Baz eventually returns to Watford, acting like he’s cool as shit and up to mysterious things, but in reality he was kidnapped by numpties (which I’m just finding out is slang for a stupid person, but I think they were supposed to be some kind of creature in this story) for six weeks. Simon thinks Baz has been up to something sinister, but first he has something important to tell him.

While Baz was away, the ghost of his mother visited their dorm room looking for him. When all she found was Simon, she told him to tell Baz to look for someone named Nicodemus so she can find peace in the afterlife. Baz’s mother is a hot button issue for him, so naturally he gets pissy when Simon tells him of her visit.

Baz tells Simon that he’s going to help him avenge his mother. Simon naturally thinks this is a plot to kill him, but they make a truce to solve this mystery. Baz wants Penelope in on this too since she’s the brains behind their adventures, and the three attempt to solve the mystery.

At some point a dragon arrives at Watford and starts making a scene. Baz tries to fend it off but he doesn’t have enough magic. Simon discovers that since he’s a magical bomb that can go off at any moment, he can transfer some of his magic to another person by touching them. He does so with Baz and they save the day.

Agatha and Simon break up at some point, and since Simon usually spends Christmas break with her family, he’s got nowhere to go (Penelope’s family is pretty hesitant about Simon coming around because of his magical outbursts). Baz invites Simon to stay with his family, and although he initially refuses, he eventually goes.

Baz and Simon decide to go looking for answers at some sort of vampire club, where they hope to find Nicodemus. They do, he doesn’t give much help, and they leave.

Baz flips his shit in a random forest and seems like he’s going to kill himself, but Simon kisses Baz to stop him. Because fanfiction.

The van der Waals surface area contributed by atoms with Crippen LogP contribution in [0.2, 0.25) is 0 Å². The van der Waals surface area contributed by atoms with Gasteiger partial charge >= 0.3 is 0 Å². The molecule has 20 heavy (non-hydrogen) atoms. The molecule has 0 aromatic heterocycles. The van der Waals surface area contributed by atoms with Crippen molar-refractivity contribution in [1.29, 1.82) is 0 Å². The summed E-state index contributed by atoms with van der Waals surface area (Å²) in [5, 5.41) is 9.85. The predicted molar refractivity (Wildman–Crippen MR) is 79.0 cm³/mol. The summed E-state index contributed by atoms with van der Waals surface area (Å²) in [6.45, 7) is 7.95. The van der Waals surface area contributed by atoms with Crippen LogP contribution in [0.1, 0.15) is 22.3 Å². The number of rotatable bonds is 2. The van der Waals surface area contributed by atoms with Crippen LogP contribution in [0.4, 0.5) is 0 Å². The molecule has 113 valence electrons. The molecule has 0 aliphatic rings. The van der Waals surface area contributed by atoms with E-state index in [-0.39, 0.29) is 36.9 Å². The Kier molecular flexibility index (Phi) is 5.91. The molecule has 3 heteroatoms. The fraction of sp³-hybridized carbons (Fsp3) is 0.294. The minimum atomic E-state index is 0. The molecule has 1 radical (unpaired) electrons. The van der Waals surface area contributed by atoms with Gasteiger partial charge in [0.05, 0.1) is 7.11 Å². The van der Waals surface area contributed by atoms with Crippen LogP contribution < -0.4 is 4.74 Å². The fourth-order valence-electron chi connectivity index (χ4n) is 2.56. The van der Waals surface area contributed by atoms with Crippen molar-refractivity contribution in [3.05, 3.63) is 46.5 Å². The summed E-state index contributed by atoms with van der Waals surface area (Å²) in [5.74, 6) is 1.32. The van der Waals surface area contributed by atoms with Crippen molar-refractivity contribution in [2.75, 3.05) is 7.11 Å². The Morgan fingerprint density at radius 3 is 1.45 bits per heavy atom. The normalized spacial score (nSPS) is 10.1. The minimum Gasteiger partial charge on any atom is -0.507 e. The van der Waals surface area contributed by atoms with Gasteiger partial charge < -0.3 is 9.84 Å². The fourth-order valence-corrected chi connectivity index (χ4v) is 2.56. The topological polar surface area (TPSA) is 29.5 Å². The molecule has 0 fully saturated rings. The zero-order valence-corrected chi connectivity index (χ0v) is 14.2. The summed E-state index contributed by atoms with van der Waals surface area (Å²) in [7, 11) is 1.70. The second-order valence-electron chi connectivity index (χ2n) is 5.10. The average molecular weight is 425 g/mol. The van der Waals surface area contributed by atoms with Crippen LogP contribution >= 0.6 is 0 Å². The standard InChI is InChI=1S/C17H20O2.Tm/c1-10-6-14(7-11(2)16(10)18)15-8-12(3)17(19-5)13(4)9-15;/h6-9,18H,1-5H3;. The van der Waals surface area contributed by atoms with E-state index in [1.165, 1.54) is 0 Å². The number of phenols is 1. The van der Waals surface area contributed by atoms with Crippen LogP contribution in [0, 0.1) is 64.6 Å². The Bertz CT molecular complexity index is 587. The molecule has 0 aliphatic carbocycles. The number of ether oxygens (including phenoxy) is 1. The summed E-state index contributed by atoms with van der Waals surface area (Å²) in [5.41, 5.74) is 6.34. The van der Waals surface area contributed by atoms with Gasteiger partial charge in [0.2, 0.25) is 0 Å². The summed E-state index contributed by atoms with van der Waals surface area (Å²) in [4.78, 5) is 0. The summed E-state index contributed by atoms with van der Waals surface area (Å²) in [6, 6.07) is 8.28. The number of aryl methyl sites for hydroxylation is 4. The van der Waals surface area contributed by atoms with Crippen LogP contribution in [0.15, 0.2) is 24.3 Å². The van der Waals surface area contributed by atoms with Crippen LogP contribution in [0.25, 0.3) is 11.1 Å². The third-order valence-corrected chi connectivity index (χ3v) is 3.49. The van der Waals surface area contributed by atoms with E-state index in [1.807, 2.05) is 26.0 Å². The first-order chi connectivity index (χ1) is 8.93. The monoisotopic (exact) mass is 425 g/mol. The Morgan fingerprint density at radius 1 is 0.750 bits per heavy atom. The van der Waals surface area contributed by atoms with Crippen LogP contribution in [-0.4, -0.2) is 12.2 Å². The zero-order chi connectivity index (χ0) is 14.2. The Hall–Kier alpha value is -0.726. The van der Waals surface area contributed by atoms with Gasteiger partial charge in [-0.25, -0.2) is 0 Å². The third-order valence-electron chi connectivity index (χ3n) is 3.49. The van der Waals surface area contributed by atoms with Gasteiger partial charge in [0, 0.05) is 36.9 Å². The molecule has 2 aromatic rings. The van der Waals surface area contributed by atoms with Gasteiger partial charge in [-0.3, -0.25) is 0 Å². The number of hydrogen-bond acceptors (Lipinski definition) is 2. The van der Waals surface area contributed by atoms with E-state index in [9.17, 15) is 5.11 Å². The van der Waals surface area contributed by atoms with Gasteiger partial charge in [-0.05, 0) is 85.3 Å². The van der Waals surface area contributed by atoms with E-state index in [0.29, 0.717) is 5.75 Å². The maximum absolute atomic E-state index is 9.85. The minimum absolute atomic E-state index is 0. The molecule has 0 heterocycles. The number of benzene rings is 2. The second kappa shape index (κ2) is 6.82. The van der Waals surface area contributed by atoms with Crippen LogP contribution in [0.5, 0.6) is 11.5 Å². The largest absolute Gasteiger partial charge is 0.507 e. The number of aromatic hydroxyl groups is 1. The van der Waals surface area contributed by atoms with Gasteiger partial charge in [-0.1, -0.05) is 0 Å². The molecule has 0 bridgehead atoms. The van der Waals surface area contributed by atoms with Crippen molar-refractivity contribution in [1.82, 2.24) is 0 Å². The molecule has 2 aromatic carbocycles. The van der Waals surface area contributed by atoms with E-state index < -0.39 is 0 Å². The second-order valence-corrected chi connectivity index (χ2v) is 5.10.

And unfortunately, yes, I feel this entire setup is because of fanfiction. To the book’s credit, Baz mentions being gay and struggling with his feelings for Simon during several parts of the book (his chapter narrations, anyway; he doesn’t actually tell other characters this). But for Simon, this comes out of nowhere. At no part in the story up until now do we get any insight towards Simon’s attraction to either other guys or Baz. And love works in different ways for everyone. I get that. But I think from a combination of this entire book seeming like it’s a fanfiction of Harry Potter trying to ship Harry and Draco for the sake of shipping and, unfortunately, kind of weak writing on Rainbow Rowell’s part, I don’t think this is a very good scene. It doesn’t make sense and feels incredibly phoned in.

But hey, that’s just my dumb opinion. Apparently I’m in the minority for this one.

Anyway, Simon and Baz have a few more fan service moments over the course of the book but keep it a secret. The Mage eventually reveals himself to be the bad guy. Well, a guy whose good ambitions took a turn for the worse, I guess. The Humdrum is revealed to be a part of Simon. Simon gets rid of the Humdrum by pouring all of his magic into him (it makes more sense after actually reading the book). The Mage is killed in some kind of struggle. Simon and Penelope don’t return to finish school, but Baz does. Then Simon and Penelope get a place together. Simon and Baz are still dating and… that’s it.

Despite how unnecessary Simon and Baz’s relationship is, it takes up such a small part of the story that it further adds to my confusion about what so many people are going nuts over. The majority of Carry On is devoted to Simon, Baz, and Penelope’s quest to avenge Baz’s mother and defeat the Humdrum. Simon and Baz don’t start their intimacy with each other until at least two-thirds into the book, and we only get a couple of small scenes of them together sprinkled here and there throughout the rest of it. It’s been a year so I don’t exactly remember, but weren’t the Simon Snow sections in Fangirl mostly about Simon and Baz’s budding relationship? If that’s what Carry On is supposed to be about, then why is there so little of it?

It’s especially strange because Rainbow Rowell is really good at writing about relationships. Like, really good. In all her other books, the characters and relationships all felt real. As much as Fangirl disappointed me in how the relationship worked out, the journey there was still incredibly interesting and showed the confusing side of how people interpret things in different ways when it comes to romance.